My Sister Helen

When I was five years old, I had rheumatic fever and had to stay home from school all winter.

During that time Helen was practicing for her final vocal exam. Every day I heard her sing exercises – ming ming ming ming ming ming ming ming ming ming ming ming ming. Then she would sing Mozart’s “Alleluia”.

When her recital date came in spring, I was well enough to go with our mother and father to Winnipeg for this event. I was told she would get a prize. Imagine my disappointment when it turned out to be just a piece of paper – her graduation certificate – when it could have been a BB Bat from the grocery store in Winkler.

I was the ring bearer in her wedding party. John had built an arbour arch under which he and Helen stood during the wedding ceremony.

The aria “I know that my Redeemer Liveth”, is from Handel’s “Messiah”. In the original composition, there is a French Horn accompaniment. In a performance at the time she was a voice teacher at Mennonite Brethren Bible College, I accompanied her on the French Horn as she stood in front of the orchestra. I was proud of my sister that day.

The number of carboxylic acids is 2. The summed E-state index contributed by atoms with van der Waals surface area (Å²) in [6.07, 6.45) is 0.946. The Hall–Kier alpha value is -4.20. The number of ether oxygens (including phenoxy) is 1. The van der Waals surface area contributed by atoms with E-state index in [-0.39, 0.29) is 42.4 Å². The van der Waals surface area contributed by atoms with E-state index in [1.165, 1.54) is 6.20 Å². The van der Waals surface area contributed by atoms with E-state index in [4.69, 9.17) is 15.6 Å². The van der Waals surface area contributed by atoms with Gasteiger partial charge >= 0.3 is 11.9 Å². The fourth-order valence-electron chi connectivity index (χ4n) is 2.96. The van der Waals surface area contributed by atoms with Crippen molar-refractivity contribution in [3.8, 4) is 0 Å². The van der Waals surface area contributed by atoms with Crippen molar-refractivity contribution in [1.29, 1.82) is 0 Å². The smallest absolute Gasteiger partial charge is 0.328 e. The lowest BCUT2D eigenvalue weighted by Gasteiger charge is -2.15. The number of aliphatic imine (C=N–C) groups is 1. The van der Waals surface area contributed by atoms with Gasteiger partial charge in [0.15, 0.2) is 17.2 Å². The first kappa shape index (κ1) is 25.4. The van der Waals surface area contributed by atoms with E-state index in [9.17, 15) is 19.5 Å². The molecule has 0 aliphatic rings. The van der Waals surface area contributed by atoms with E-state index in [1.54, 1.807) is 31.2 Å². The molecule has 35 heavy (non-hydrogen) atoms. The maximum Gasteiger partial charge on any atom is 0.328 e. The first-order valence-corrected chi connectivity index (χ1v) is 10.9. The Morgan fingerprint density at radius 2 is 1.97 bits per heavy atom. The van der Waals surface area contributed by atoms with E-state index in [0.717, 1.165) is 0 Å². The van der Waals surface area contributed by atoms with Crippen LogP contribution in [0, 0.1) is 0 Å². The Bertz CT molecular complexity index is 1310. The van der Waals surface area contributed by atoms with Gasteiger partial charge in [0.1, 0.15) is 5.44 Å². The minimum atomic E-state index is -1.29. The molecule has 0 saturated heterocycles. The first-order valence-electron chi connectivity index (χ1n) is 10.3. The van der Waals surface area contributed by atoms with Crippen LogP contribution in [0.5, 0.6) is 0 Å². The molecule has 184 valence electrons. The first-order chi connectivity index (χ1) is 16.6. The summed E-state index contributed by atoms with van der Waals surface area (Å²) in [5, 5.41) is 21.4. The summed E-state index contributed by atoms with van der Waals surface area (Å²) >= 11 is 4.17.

The Covid-19 pandemic is raging right now in May of 2020. Unfortunately, in this crisis, Helen at age 98 fell ill. In her last days she was allowed visitors just one at a time, so her children and grandchildren lined up to say their last goodbyes, hoping she would be awake. If she was, she recognized them with her winning smile.

The strongest bond between Helen and me was music. When she and her family lived in California, I would visit the Froese household. Helen would insist on singing a few hymns, she at the piano, her children and I standing behind.

I love music, and owe my appreciation to Helen because of that winter I lay in bed listening to her sing – ming, ming, ming.

Helen loved me and many others, especially her children and their spouses, her 9 grandchildren and her 19 great grandchildren.

An era has ended, and I am forced to wave goodbye from a distant stance. We will see her again, perchance.

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